The US overtook China for installed utility-scale solar capacity in the final quarter of 2013 and now exceeds 5GW, solar project tracking website Wiki-Solar claims.
Wiki-Solar quoted figures from California’s transmission grid operator CAISO, showing that several major projects went online in the state in the final quarter of last year, contributing strongly to the total. This included 937MW connected at three First Solar projects, Desert Sunlight, Topaz Solar Farm and Antelope Valley. All three are still partly completed and will total 1.35GW when finished.
The quarter also saw the completion of several projects in California of over 100MW in size. First Solar has partially connected the 290MW Agua Caliente project, SunPower finished the 250MW California Valley power plant, Sempra connected Mesquite 1 (165MW), Tenaska connected the Imperial South plant (130MW) and the 127MW Arlington Valley project was connected by GE.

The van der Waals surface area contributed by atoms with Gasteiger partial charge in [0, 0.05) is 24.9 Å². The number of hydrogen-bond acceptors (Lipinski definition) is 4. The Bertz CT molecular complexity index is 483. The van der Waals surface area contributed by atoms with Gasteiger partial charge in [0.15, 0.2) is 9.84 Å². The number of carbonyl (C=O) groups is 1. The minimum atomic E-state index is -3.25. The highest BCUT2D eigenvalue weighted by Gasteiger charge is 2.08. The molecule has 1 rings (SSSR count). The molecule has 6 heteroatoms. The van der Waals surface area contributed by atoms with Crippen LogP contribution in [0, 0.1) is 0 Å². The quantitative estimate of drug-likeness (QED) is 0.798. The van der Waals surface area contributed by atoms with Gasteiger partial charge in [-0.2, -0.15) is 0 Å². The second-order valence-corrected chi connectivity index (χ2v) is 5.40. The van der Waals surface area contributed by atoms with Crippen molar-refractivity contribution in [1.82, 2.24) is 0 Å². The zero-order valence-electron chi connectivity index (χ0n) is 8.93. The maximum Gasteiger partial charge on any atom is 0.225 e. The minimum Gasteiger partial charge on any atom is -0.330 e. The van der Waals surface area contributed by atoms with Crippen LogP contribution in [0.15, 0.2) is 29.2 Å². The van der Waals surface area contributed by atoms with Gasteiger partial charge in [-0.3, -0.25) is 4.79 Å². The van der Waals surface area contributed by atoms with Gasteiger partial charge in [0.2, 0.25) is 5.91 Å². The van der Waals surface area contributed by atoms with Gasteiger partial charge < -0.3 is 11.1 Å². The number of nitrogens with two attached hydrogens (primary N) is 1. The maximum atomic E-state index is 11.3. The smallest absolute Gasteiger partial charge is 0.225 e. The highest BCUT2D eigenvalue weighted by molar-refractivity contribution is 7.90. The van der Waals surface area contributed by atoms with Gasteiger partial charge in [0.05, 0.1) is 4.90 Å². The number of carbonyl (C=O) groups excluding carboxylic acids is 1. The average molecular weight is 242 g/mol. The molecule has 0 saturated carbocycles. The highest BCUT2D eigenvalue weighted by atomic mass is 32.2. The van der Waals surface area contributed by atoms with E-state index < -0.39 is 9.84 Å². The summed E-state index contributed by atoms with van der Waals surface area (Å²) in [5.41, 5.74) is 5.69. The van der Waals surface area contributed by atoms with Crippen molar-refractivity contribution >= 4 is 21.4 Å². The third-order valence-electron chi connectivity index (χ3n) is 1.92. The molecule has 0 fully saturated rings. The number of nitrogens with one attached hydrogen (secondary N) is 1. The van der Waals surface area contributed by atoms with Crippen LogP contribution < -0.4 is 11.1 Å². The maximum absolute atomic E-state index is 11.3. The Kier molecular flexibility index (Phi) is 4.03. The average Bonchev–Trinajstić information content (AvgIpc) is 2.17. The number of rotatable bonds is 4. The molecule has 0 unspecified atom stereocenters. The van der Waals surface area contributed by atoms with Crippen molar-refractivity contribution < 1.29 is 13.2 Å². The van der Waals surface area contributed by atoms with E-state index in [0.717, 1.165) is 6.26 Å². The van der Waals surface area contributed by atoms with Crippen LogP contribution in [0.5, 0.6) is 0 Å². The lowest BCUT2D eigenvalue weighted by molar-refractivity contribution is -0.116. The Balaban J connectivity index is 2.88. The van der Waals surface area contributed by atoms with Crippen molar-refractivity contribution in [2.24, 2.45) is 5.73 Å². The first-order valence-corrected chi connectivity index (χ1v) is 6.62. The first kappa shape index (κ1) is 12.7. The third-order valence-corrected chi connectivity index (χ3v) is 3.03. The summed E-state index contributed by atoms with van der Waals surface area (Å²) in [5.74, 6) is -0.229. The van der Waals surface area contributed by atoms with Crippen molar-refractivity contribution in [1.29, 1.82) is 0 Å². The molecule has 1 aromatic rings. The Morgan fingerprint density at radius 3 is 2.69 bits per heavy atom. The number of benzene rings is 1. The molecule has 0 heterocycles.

When added to the contribution to total capacity of mid-sized projects around the US, Wiki-Solar found that installed capacity exceeded 5GW, representing a more than doubling of capacity from the start of 2013, which the firm claims was around 2.2GW.
Wiki-Solar founder Philip Wolfe said: “We’ve known for some time that America’s pipeline of giga-scale projects would take it to the top of the table. Thanks to a further 12GW still in development, it should stay there for some time; though China’s progress is also impressive – and they have a habit of springing new capacity on us with little warning.”
Wiki-Solar defines any plant over 4MWAC as ‘utility scale’ in size. The company expects to announce full figures for 2013 soon.
Although Wiki-Solar’s findings only reflect the increase in utility-scale PV capacity, analysis firm NPD Solarbuzz has announced that 2013 was a record year for US solar.